Adam Ash

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Wednesday, May 31, 2006

Bookplanet: what with chick lit, can lad lit be far behind?

Guy Lit — Whatever

"What I like best is a book that's at least funny once in a while. ... What really knocks me out is a book that, when you're all done reading it, you wish the author that wrote it was a terrific friend of yours and you could call him up on the phone whenever you felt like it. That doesn't happen much, though." So noted Holden Caulfield, the sardonic prep-school dropout in The Catcher in the Rye (1951), who, by age 16, had already had his fill of phonies.

From the fanfare that recently greeted Benjamin Kunkel's debut novel, Indecision (2005), you'd think that Holden's creator, the famously reclusive J.D. Salinger, had come out of seclusion. Jay McInerney raved about the book on the cover of The New York Times Book Review, and the paper's usually implacably tough daily reviewer, Michiko Kakutani, went so far as to channel Holden's voice in her laudatory review.

Kunkel's is the latest in a spate of books that have collectively been dubbed "lad lit," the male riposte to "chick lit" — that juggernaut spearheaded by Helen Fielding's Bridget Jones's Diary in 1996, which sold two million copies and spawned both a sequel and a companion book, two films, and countless imitators. Each of the recent lad novels is a sort of anti-bildungsroman, in which a sardonic, clever, unapologetic slacker refuses to grow up, get a meaningful job, commit to relationships, or find any meaning in life.

Like chick lit, lad lit has a British pedigree, with Nick Hornby providing the touchstone texts of the genre. Rob, the protagonist in High Fidelity (1995), is a 35-year-old London slacker who works at a record store and organizes his life by Top 5 lists; the well-named Will Lightman in About a Boy (1998) drifts along on inherited family money (his father composed a horrific but massively successful Christmas jingle). Worldly wise and wisecracking, both are temperamentally unable to commit to relationships or a sense of purpose in their own lives. But then something happens, and they actually do get a life.

The genre's American ancestry is rooted in the "brat pack" fiction of the 1980s, most notably McInerney's own Bright Lights, Big City (1984). Like Hornby's protagonists, McInerney's unnamed 24-year-old narrator, adrift in the big city — bored with his job, suffering writer's block, left by his wife, coked and clubbing every night — eventually finds a modicum of redemption, repudiating the corruption of the city and starting over. In Britain the term "lad lit" evokes a certain type of urban male — part slacker, part metrosexual; here in the States, there's no corresponding notion of laddism. What the Brits call lads, we call simply guys. Guys play poker and video games, drink, ogle women, and lounge around their grungy apartments.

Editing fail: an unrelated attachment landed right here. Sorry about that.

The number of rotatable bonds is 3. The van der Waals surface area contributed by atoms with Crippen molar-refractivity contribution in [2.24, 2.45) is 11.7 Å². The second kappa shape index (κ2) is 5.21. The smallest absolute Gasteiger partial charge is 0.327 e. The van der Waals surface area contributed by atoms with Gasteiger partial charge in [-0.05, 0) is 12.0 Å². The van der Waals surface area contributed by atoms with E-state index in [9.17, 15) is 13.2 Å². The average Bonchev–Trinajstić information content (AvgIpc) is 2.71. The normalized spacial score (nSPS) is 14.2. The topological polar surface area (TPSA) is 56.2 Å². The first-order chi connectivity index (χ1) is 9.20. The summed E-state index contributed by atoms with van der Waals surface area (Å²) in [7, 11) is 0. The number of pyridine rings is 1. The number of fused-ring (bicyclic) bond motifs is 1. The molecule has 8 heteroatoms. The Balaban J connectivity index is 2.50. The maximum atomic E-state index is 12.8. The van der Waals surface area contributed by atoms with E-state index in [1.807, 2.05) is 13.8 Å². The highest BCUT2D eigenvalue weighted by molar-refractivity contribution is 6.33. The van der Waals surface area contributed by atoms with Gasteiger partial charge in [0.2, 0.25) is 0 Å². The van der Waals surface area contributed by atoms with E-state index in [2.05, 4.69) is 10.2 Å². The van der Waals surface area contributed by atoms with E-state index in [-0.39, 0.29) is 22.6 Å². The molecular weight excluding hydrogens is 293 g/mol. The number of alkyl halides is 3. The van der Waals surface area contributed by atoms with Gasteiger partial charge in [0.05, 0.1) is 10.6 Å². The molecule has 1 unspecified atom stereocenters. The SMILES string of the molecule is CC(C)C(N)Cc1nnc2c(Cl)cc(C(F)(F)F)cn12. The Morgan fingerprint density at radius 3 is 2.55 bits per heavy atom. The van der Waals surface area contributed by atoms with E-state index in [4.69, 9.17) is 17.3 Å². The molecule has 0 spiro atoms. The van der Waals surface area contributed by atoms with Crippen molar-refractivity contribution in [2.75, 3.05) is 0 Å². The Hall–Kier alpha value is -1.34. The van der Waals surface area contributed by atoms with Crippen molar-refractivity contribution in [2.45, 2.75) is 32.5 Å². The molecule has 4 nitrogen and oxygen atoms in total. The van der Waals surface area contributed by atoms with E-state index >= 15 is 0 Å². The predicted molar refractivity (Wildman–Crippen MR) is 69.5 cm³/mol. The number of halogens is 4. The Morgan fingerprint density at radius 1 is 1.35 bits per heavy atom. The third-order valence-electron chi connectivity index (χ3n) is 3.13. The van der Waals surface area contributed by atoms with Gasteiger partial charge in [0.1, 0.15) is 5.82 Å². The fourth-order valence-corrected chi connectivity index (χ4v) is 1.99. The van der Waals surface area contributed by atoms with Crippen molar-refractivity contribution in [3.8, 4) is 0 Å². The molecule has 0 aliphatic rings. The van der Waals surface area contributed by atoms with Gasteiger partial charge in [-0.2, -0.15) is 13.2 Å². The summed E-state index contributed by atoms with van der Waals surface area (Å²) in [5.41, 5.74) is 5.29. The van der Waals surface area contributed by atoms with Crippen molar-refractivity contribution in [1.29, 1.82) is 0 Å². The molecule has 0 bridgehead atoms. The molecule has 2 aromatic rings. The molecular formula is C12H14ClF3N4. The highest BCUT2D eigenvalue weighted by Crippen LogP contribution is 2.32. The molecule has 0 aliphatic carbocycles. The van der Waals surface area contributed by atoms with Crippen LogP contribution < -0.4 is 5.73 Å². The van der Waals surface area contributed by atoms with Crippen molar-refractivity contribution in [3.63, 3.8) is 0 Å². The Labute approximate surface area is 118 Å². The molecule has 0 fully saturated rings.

Here, then, is a summary of guy-lit novels:

I may be 30, but I act 15. I am adrift in New York. I'm too clever by half for my own good. I live on puns and snide, sarcastic asides. I don't look too deeply into myself or anyone else — everyone else is boring or a phony anyway. I may be a New Yorker, but I am not in therapy. I have a boring job, for which I am overeducated and underqualified, but I lack the ambition to commit to a serious career. (Usually I have family money.) I hang out with my equally disconnected friends in many of the city's bars. I drink a lot, take recreational drugs, don't care about much except being clever. I recently broke up with my girlfriend, and while I am eager to have sex, which I do often given the zillions of available women in New York, the sex is not especially fulfilling, and emotions rarely enter the picture. I am deeply shallow. And I know it.

Oh, and then something happens. I go on a journey, get inside the media machinery, sort-of fall for a new girl. Or 9/11 happens, but that doesn't really affect me much either. And though I might now mouth some bland platitudes about change, anyone can see that I'm still the same guy I was before. Only different. But not really.

Virtually every writer of guy lit is an almost-thirtysomething graduate of an elite college or university. Their college pedigrees read like the college rankings at a certain national magazine: Brown (Sam Lipsyte), Harvard (Benjamin Kunkel), Stanford (Erik Barmack), Wesleyan (Scott Mebus), Yale (Kyle Smith). Each writer, and their characters, lives in New York City. Each work is written in the first person, by a destabilized, unreliable narrator; these books are like one long run-on sentence of self-justification and rationalization. "I don't want your wholesome values, your reasonably good judgment," says Jeb Braun, protagonist in Erik Barmack's The Virgin. "My goal isn't to please you. So if you're expecting the whole handshake and nod routine, you can stop reading right now." (Several authors refer to "the book you hold in your hand," as if to distance themselves even further from their own sad story.)

Back in the 60s, we probably would have cheered wildly for these characters' iconoclastic brio. Forty years later, though, their "whatevers" have a more callow ring. (McInerney's novel, written in the second person, is as much admonishing as admiring.)

"I don't have a girlfriend now: I played the field and the field won," Tom Farrell, from Kyle Smith's Love Monkey, informs us. When one of his girlfriends says she'd like to keep things platonic, he asks, "Who was Plato anyway? A guy who didn't need to get laid? This makes him a hero?" Scott Mebus's antihero in Booty Nomad can't even bring himself to remember his girlfriends' names; instead, he gives them sexual nicknames like "Totem Pole" and "Bendy Girl."